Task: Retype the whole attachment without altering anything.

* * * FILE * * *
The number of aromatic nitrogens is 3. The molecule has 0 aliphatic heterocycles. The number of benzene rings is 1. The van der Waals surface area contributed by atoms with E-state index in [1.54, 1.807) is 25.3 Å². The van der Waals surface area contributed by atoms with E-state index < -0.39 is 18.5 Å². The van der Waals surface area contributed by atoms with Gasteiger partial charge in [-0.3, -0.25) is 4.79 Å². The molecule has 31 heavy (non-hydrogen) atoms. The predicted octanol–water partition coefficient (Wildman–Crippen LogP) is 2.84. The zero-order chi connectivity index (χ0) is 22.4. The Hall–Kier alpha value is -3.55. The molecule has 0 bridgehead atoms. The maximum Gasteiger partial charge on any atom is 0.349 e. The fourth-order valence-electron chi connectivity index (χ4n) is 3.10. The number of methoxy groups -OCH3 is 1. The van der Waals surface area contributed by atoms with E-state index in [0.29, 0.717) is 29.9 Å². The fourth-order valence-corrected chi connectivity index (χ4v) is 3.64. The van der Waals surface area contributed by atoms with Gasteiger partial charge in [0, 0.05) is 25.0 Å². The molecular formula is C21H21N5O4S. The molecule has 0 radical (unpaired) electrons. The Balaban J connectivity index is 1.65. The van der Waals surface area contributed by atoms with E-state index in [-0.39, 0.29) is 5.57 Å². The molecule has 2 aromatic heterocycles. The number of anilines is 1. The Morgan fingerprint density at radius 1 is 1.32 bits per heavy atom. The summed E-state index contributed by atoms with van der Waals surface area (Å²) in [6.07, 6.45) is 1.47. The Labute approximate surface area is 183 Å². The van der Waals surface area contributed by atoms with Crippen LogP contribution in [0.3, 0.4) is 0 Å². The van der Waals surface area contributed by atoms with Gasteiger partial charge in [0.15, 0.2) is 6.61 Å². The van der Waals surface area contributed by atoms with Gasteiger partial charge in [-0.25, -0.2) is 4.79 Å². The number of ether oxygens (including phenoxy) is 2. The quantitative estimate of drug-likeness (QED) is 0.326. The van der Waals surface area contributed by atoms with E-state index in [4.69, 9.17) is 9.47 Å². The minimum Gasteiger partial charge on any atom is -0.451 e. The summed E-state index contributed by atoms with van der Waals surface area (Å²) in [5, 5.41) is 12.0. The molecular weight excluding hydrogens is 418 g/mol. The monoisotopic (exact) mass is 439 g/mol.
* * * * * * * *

The number of aromatic nitrogens is 3. The molecule has 0 aliphatic heterocycles. The number of benzene rings is 1. The van der Waals surface area contributed by atoms with E-state index in [1.54, 1.807) is 25.3 Å². The van der Waals surface area contributed by atoms with E-state index < -0.39 is 18.5 Å². The van der Waals surface area contributed by atoms with Gasteiger partial charge in [-0.3, -0.25) is 4.79 Å². The molecule has 31 heavy (non-hydrogen) atoms. The predicted octanol–water partition coefficient (Wildman–Crippen LogP) is 2.84. The zero-order chi connectivity index (χ0) is 22.4. The Hall–Kier alpha value is -3.55. The molecule has 0 bridgehead atoms. The maximum Gasteiger partial charge on any atom is 0.349 e. The fourth-order valence-electron chi connectivity index (χ4n) is 3.10. The number of methoxy groups -OCH3 is 1. The van der Waals surface area contributed by atoms with E-state index in [0.29, 0.717) is 29.9 Å². The fourth-order valence-corrected chi connectivity index (χ4v) is 3.64. The van der Waals surface area contributed by atoms with Gasteiger partial charge in [0, 0.05) is 25.0 Å². The molecular formula is C21H21N5O4S. The molecule has 0 radical (unpaired) electrons. The Balaban J connectivity index is 1.65. The van der Waals surface area contributed by atoms with E-state index in [-0.39, 0.29) is 5.57 Å². The molecule has 2 aromatic heterocycles. The number of anilines is 1. The Morgan fingerprint density at radius 1 is 1.32 bits per heavy atom. The summed E-state index contributed by atoms with van der Waals surface area (Å²) in [6.07, 6.45) is 1.47. The Labute approximate surface area is 183 Å². The van der Waals surface area contributed by atoms with Crippen LogP contribution in [0.3, 0.4) is 0 Å². The van der Waals surface area contributed by atoms with Gasteiger partial charge in [0.15, 0.2) is 6.61 Å². The van der Waals surface area contributed by atoms with Gasteiger partial charge in [-0.25, -0.2) is 4.79 Å². The number of ether oxygens (including phenoxy) is 2. The quantitative estimate of drug-likeness (QED) is 0.326. The van der Waals surface area contributed by atoms with E-state index in [4.69, 9.17) is 9.47 Å². The minimum Gasteiger partial charge on any atom is -0.451 e. The summed E-state index contributed by atoms with van der Waals surface area (Å²) in [5, 5.41) is 12.0. The molecular weight excluding hydrogens is 418 g/mol. The monoisotopic (exact) mass is 439 g/mol.